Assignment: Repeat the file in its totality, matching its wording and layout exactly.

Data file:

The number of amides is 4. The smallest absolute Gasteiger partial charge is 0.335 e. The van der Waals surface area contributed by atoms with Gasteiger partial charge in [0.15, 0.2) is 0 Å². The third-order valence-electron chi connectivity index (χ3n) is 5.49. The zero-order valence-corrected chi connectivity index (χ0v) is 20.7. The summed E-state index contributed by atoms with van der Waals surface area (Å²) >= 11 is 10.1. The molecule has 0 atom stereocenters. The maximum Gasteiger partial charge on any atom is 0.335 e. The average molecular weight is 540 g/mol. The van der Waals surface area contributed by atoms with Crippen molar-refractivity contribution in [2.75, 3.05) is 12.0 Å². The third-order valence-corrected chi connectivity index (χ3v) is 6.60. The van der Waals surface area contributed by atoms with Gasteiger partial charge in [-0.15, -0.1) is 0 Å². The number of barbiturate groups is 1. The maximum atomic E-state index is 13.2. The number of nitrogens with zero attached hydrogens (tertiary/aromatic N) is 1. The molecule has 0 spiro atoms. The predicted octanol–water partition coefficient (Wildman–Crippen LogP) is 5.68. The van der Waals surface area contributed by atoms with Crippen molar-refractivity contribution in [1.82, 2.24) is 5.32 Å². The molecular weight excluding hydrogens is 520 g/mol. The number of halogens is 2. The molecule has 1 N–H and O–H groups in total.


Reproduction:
The number of amides is 4. The smallest absolute Gasteiger partial charge is 0.335 e. The van der Waals surface area contributed by atoms with Gasteiger partial charge in [0.15, 0.2) is 0 Å². The third-order valence-electron chi connectivity index (χ3n) is 5.49. The zero-order valence-corrected chi connectivity index (χ0v) is 20.7. The summed E-state index contributed by atoms with van der Waals surface area (Å²) >= 11 is 10.1. The molecule has 0 atom stereocenters. The maximum Gasteiger partial charge on any atom is 0.335 e. The average molecular weight is 540 g/mol. The van der Waals surface area contributed by atoms with Crippen molar-refractivity contribution in [2.75, 3.05) is 12.0 Å². The third-order valence-corrected chi connectivity index (χ3v) is 6.60. The van der Waals surface area contributed by atoms with Gasteiger partial charge in [-0.15, -0.1) is 0 Å². The number of barbiturate groups is 1. The maximum atomic E-state index is 13.2. The number of nitrogens with zero attached hydrogens (tertiary/aromatic N) is 1. The molecule has 0 spiro atoms. The predicted octanol–water partition coefficient (Wildman–Crippen LogP) is 5.68. The van der Waals surface area contributed by atoms with Crippen molar-refractivity contribution in [1.82, 2.24) is 5.32 Å². The molecular weight excluding hydrogens is 520 g/mol. The number of halogens is 2. The molecule has 1 N–H and O–H groups in total.